I was at a J. Boye Expert Group meeting last week (love this program…) when one of the participants brought up an interesting story, which got me wondering if the ubiquity of LinkedIn will help keep job applicants honest.
They related a situation where a newly-hired executive didn’t have a LinkedIn profile for some reason. This struck them as odd, because everyone has a LinkedIn profile these days. Why would a professional in the Internet industry not have one?
It turns out that this person had been really fast-and-loose with the facts concerned their employment history over the years. He had essentially told every employee what they wanted to hear, and the stories didn’t all match up. So, they couldn’t risk a LinkedIn profile, because they had to present different stories to different people.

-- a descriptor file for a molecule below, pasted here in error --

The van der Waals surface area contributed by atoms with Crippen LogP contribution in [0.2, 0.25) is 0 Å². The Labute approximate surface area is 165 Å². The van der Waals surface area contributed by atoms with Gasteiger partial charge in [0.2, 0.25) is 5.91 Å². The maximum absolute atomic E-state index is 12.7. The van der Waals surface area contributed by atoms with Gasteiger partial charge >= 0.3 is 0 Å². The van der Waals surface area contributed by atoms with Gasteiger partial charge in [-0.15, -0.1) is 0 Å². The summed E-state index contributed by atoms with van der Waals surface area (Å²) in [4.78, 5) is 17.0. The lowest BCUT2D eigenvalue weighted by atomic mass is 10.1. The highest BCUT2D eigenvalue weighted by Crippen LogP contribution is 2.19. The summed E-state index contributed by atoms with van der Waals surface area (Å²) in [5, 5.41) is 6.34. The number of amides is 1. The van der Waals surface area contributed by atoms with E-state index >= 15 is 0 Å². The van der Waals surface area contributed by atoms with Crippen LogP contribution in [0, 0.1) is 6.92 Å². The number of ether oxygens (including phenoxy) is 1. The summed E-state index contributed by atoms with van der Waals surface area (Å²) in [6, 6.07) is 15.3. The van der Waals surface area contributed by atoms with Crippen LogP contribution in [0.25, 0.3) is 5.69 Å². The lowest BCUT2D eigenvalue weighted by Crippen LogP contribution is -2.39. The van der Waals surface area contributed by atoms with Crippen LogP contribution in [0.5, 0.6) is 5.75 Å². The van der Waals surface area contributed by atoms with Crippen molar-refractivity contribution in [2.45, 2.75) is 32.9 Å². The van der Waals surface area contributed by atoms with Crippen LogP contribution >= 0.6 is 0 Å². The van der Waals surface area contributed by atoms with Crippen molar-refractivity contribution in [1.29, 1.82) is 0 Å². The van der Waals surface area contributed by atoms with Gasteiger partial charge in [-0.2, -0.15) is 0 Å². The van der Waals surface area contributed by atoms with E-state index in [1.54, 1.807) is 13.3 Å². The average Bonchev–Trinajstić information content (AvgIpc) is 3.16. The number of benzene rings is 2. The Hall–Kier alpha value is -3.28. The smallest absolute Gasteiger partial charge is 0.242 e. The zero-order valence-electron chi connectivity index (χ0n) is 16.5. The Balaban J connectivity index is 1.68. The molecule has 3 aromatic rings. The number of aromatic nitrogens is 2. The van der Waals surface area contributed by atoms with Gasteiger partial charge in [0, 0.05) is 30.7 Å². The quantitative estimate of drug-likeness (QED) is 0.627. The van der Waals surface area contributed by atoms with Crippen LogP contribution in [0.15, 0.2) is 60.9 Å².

This is an interesting side-effect of single-sourcing information. LinkedIn has fundamentally become a single-source of our employment situation and history. When using LinkedIn, it makes it tough to lie about your background, because it’s effectively the same as having a published resume online at all times. If anyone can look up your resume whenever they want, lying about it is tougher, unless you tell the same lie to everyone, and no one knows the truth.
As a business owner who is in charge of a lot of hiring, it’s got me thinking that I should compare submitted resumes to LinkedIn and make sure they match. If they don’t, that needs to be explained. Furthermore, if there’s no LinkedIn profile at all, should that tell me something?